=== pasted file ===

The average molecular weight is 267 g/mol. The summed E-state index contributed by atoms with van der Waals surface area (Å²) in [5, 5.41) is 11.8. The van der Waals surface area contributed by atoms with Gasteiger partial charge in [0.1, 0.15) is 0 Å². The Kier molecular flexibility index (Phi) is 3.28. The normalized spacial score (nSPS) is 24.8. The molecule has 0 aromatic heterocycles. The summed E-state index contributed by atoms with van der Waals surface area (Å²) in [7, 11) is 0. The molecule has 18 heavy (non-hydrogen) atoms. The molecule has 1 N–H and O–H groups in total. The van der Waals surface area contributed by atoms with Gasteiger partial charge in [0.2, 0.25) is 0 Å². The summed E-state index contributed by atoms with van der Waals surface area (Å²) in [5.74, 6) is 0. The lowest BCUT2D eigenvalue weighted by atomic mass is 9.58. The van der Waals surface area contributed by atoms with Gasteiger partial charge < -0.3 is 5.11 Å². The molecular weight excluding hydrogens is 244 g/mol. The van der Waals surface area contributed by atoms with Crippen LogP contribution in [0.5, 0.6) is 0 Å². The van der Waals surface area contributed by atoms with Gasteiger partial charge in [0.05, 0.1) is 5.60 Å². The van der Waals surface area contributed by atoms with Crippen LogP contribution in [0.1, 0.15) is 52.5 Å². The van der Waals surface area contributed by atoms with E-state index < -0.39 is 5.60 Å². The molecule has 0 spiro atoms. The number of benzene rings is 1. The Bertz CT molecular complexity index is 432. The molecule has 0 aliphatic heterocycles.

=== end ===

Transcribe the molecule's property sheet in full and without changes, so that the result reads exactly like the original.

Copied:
The average molecular weight is 267 g/mol. The summed E-state index contributed by atoms with van der Waals surface area (Å²) in [5, 5.41) is 11.8. The van der Waals surface area contributed by atoms with Gasteiger partial charge in [0.1, 0.15) is 0 Å². The Kier molecular flexibility index (Phi) is 3.28. The normalized spacial score (nSPS) is 24.8. The molecule has 0 aromatic heterocycles. The summed E-state index contributed by atoms with van der Waals surface area (Å²) in [7, 11) is 0. The molecule has 18 heavy (non-hydrogen) atoms. The molecule has 1 N–H and O–H groups in total. The van der Waals surface area contributed by atoms with Gasteiger partial charge in [0.2, 0.25) is 0 Å². The summed E-state index contributed by atoms with van der Waals surface area (Å²) in [5.74, 6) is 0. The lowest BCUT2D eigenvalue weighted by atomic mass is 9.58. The van der Waals surface area contributed by atoms with Gasteiger partial charge < -0.3 is 5.11 Å². The molecular weight excluding hydrogens is 244 g/mol. The van der Waals surface area contributed by atoms with Crippen LogP contribution in [0.5, 0.6) is 0 Å². The van der Waals surface area contributed by atoms with Gasteiger partial charge in [0.05, 0.1) is 5.60 Å². The van der Waals surface area contributed by atoms with Crippen LogP contribution in [0.1, 0.15) is 52.5 Å². The van der Waals surface area contributed by atoms with E-state index < -0.39 is 5.60 Å². The molecule has 0 spiro atoms. The number of benzene rings is 1. The Bertz CT molecular complexity index is 432. The molecule has 0 aliphatic heterocycles.